• Workforce well-being is declining, but, in general, employees feel that some executives don’t recognize this. Most employees feel their health worsened or stayed the same last year only around one-third say their health improved. However, more than 3 in 4 C-suite leaders believe their workforce’s health improved.

  • For some, work remains an obstacle to well-being. Eight in 10 respondents are struggling to improve their well-being, with a heavy workload and stressful job topping the list of obstacles they face. The result is that compared to last year, an even greater number of people 60% of employees, 64% of managers, and 75% of the C-suite say they’re seriously considering quitting for a job that would better support their well-being.

  • Managers can play a pivotal role in employee well-being, but they’re lacking organizational support. Seven in 10 managers say obstacles like rigid company policies, a heavy workload, and an unsupportive workplace culture prevent them from doing more to support their team members. Only 42% feel completely empowered to help their company achieve its well-being commitments.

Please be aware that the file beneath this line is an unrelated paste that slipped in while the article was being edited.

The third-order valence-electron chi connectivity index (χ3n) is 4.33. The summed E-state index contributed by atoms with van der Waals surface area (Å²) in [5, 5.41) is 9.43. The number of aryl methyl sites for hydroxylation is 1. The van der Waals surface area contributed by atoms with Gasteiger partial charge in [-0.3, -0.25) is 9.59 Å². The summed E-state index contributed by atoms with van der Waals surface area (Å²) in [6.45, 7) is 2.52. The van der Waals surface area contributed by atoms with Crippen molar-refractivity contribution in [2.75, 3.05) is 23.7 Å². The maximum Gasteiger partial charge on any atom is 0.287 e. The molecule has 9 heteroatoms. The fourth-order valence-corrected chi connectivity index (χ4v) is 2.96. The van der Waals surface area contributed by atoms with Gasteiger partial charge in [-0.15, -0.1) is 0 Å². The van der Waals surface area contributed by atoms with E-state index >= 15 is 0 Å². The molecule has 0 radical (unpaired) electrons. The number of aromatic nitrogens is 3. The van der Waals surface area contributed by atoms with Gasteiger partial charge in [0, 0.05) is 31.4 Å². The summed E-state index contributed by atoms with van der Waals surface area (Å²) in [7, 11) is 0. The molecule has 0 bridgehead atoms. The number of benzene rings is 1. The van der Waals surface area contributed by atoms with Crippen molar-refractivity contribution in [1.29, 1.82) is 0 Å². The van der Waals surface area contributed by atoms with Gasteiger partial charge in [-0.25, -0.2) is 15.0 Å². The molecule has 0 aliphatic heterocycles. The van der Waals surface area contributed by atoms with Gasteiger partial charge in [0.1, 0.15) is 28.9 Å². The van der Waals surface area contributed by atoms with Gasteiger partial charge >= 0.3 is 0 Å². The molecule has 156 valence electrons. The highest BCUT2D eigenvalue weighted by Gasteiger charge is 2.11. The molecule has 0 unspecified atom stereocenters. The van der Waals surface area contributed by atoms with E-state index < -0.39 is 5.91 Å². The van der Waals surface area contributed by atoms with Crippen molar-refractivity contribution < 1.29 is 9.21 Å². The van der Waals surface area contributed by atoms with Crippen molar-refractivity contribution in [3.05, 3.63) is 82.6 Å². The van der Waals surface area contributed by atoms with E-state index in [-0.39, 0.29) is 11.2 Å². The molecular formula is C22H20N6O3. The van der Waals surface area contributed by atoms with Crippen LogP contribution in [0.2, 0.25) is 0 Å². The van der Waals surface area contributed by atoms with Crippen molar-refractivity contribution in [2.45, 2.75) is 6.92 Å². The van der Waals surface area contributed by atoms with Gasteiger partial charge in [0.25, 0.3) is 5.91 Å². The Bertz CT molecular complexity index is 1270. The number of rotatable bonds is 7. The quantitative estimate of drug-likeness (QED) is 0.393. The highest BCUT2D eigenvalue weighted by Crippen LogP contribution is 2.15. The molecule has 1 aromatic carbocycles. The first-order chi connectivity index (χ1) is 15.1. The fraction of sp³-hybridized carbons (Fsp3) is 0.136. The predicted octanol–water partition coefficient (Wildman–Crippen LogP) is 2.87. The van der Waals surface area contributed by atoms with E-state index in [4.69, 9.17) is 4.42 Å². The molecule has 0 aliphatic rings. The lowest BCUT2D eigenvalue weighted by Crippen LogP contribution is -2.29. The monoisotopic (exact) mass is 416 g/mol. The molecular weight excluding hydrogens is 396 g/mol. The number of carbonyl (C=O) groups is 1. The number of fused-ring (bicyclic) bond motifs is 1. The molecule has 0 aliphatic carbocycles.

• Executives generally agree they should be more accountable. Eighty-five percent of the C-suite say they’ll become more responsible for workforce well-being over the next few years. Notably, 78% feel their company’s leaders should step down if they can’t maintain an acceptable level of workforce well-being, and 72% believe executives’ bonuses should be tied to workforce well-being metrics.

  • Greater accountability should go hand-in-hand with public reporting. Eighty-five percent of executives believe organizations should be required to publicly report their workforce well-being metrics, but only around half are currently doing this. And while 84% of the C-suite we surveyed say their companies have made public well-being commitments, just 39% of employees feel the same way about their companies, indicating that leaders should elevate the visibility of these initiatives.